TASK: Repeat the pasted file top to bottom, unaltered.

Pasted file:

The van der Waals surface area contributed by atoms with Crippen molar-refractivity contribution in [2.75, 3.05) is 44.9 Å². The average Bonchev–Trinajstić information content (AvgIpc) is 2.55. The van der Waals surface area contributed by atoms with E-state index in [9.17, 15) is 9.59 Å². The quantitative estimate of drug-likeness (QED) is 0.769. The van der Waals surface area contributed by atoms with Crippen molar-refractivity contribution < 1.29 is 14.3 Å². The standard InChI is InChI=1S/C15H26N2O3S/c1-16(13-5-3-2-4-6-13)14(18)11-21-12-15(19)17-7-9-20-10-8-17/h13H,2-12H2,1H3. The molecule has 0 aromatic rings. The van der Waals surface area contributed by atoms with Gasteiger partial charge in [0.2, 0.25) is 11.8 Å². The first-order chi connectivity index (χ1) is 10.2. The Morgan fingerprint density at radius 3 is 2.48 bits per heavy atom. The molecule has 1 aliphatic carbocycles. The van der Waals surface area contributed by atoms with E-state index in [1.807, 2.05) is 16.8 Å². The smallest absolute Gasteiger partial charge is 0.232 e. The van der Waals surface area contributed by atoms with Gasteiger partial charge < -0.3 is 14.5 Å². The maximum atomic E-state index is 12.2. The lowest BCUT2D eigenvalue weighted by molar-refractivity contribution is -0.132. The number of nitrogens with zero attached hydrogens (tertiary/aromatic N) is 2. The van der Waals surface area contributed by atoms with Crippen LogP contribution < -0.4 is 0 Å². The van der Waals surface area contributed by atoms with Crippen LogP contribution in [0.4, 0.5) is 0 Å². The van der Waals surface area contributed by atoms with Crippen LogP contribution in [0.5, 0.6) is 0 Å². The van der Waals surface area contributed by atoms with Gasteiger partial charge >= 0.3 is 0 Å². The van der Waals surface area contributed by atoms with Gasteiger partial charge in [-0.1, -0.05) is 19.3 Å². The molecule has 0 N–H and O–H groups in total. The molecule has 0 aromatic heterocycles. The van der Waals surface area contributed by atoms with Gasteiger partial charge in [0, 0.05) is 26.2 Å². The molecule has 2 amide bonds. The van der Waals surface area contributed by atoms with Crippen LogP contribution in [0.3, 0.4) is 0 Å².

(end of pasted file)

The van der Waals surface area contributed by atoms with Crippen molar-refractivity contribution in [2.75, 3.05) is 44.9 Å². The average Bonchev–Trinajstić information content (AvgIpc) is 2.55. The van der Waals surface area contributed by atoms with E-state index in [9.17, 15) is 9.59 Å². The quantitative estimate of drug-likeness (QED) is 0.769. The van der Waals surface area contributed by atoms with Crippen molar-refractivity contribution < 1.29 is 14.3 Å². The standard InChI is InChI=1S/C15H26N2O3S/c1-16(13-5-3-2-4-6-13)14(18)11-21-12-15(19)17-7-9-20-10-8-17/h13H,2-12H2,1H3. The molecule has 0 aromatic rings. The van der Waals surface area contributed by atoms with Gasteiger partial charge in [0.2, 0.25) is 11.8 Å². The first-order chi connectivity index (χ1) is 10.2. The Morgan fingerprint density at radius 3 is 2.48 bits per heavy atom. The molecule has 1 aliphatic carbocycles. The van der Waals surface area contributed by atoms with E-state index in [1.807, 2.05) is 16.8 Å². The smallest absolute Gasteiger partial charge is 0.232 e. The van der Waals surface area contributed by atoms with Gasteiger partial charge < -0.3 is 14.5 Å². The maximum atomic E-state index is 12.2. The lowest BCUT2D eigenvalue weighted by molar-refractivity contribution is -0.132. The number of nitrogens with zero attached hydrogens (tertiary/aromatic N) is 2. The van der Waals surface area contributed by atoms with Crippen LogP contribution < -0.4 is 0 Å². The van der Waals surface area contributed by atoms with Crippen LogP contribution in [0.4, 0.5) is 0 Å². The van der Waals surface area contributed by atoms with Crippen LogP contribution in [0.5, 0.6) is 0 Å². The van der Waals surface area contributed by atoms with Gasteiger partial charge >= 0.3 is 0 Å². The van der Waals surface area contributed by atoms with Gasteiger partial charge in [-0.1, -0.05) is 19.3 Å². The molecule has 0 N–H and O–H groups in total. The molecule has 0 aromatic heterocycles. The van der Waals surface area contributed by atoms with Gasteiger partial charge in [0, 0.05) is 26.2 Å². The molecule has 2 amide bonds. The van der Waals surface area contributed by atoms with Crippen LogP contribution in [0.3, 0.4) is 0 Å².